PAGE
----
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A Park District Plan for Eugene?

Eugene has two park systems with looming funding issues — first, Eugene Parks and Open Space, which has a $2 million budget gap for maintenance plus a backlog of $30 million in deferred maintenance. Then there’s the River Road Park and Recreation District, an unincorporated district with a shrinking tax base.

Dale Weigandt, superintendent for the River Road Park and Recreation District, says he has an idea that could help alleviate both problems, and he will hold a public forum Nov. 10 to discuss the possibility of merging Eugene’s park systems, essentially creating a new metropolitan park district similar to Springfield’s Willamalane Park and Recreation District.

For several decades now, the River Road Park and Recreation District, an unincorporated district within Eugene, has seen a shrinking tax base of River Road residents as they annex into the city of Eugene. The Metro Plan, adopted in 1982, moved River Road and Santa Clara into Eugene’s Urban Growth Boundary (UGB), according to the River Road/Santa Clara Transition Project. 

Now, when property owners in these areas want to undertake certain kinds of development or change their zoning, they must annex their property to the city of Eugene — this is done so that the city of Eugene can service properties within the UGB; however, it also means that every year, fewer property owners pay for River Road’s recreation district.

According to Weigandt, out of the 4,735 taxable lots that currently exist within River Road’s boundary, 1,394 have been annexed. “As long as we can pass our five-year serial levies we will stay intact, but if enough properties are annexed, it will create a problem,” Weigandt says. 

Burton Weast, a former legislative director for the Special Districts Association of Oregon, initially suggested creating a new park district that would provide park and recreation services to River Road and Eugene, Weigandt says. 

A new district would mean that Parks and Open Space, a division of Eugene Public Works, would combine with River Road Park and Recreation District to form an entirely new park district. Property taxes would fund the district, and it would have elected board members, the way Willamalane does.

Weigandt says a new park district is just an idea, and he stresses that he is not criticizing the city of Eugene or its parks department. “I just want to have something that works,” Weigandt says.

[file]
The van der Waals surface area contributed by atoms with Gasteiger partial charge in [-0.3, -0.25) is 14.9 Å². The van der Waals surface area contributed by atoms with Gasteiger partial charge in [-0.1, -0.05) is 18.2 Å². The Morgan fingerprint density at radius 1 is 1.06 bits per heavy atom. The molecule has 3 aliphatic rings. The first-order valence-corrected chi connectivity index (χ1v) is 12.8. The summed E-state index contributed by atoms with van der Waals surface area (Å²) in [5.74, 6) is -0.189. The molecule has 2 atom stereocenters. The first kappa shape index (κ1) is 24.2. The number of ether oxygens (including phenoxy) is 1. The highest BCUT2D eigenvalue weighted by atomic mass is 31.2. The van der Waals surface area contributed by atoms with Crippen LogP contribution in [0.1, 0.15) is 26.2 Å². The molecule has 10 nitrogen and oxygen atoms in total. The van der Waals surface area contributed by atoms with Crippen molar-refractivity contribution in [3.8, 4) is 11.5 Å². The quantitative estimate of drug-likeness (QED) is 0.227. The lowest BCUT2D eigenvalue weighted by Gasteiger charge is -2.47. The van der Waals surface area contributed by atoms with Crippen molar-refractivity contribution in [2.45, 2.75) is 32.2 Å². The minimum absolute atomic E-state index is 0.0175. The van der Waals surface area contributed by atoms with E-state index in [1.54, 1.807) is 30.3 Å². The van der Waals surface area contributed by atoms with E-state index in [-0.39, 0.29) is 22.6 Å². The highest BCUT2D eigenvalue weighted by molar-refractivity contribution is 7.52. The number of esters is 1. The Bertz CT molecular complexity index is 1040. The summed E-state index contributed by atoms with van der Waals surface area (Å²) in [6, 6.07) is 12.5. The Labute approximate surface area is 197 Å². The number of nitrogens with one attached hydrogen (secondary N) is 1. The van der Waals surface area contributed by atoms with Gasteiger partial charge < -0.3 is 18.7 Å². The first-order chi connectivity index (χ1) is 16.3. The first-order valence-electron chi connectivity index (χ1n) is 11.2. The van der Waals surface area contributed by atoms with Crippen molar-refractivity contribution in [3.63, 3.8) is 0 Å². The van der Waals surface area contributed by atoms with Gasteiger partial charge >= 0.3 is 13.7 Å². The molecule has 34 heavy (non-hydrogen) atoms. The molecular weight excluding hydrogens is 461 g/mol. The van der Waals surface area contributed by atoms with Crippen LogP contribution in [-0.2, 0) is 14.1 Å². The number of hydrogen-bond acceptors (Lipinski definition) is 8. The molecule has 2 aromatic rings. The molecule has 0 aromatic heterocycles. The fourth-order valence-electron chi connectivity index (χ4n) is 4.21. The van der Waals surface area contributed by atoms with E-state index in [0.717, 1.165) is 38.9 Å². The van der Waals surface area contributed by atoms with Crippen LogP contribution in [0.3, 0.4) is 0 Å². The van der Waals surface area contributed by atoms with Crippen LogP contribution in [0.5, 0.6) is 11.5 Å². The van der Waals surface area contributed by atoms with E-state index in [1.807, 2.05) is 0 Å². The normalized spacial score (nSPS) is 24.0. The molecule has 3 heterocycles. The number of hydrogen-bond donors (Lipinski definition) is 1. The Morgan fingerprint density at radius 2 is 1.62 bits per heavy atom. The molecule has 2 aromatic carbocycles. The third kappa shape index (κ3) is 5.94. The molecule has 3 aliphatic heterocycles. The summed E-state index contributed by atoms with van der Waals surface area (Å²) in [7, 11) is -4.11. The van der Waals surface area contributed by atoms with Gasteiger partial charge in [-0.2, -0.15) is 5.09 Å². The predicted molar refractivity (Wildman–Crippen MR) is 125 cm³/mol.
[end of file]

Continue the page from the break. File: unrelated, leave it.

For Weigandt, one of the most compelling benefits for a new park district is that it will allow transparency for how funds are spent. Currently, funds for Eugene Parks and Open Space come from the city’s general fund. He says the creation of a new district will allow money to be dedicated specifically for parks and recreation services — which is how districts like River Road and Willamalane operate.

After the public forum, various park entities in Eugene could conduct a feasibility study, Weigandt says. This could cost $100,000 or less, according to Weast.

The feasibility study would answer questions that Weigandt and his colleagues cannot — for instance, how much it would cost to have a new park district, what it would cost the taxpayer and logistically how two separate entities would meld into one.

Weigandt says it will take the county, the city of Eugene and River Road to work together to pursue the discussion of a new park district. For the past few years, Weigandt says, he’s been working to do just that, speaking with Eugene city councilors, Lane County commissioners and Mayor Kitty Piercy. 

Weigandt points to other successful Oregon park districts like Willamalane, which recently placed as a finalist in the 2016 National Gold Medal Awards for park and recreation excellence.

In this case, combining two separate entities means carrying over Parks and Open Space’s $2 million operational budget gap as well as the approximately $30 million capital backlog. The process would also include figuring out if Eugene Recreation employees, who are in a separate department from Parks and Open Space, would join the new district.

Weigandt says the new park district would not be a “magic pill” solving Parks and Open Space’s current funding gaps, but having dedicated funds specifically for parks and recreation services over time could help resolve budget gaps.

Eugene City Councilor Chris Pryor, who is a former Willamalane employee, says he supports the conversation about how to best provide park and recreation services to the River Road and Santa Clara residents. However, he shares that there may be cost-efficiency issues with Weigandt’s idea, from a potential tax increase to create a new park district to the repercussions of moving Parks and Open Space out of Public Works and into a new district.

Ultimately, if Weigandt’s idea were to come to fruition, Weast says it would require River Road, Eugene and other unincorporated area residents to vote for a new park and recreation district.

To learn more about Weigandt’s idea, attend the public forum 7 pm Thursday, Nov. 10, in the main room at River Road Park and Recreation District, 1400 Lake Drive.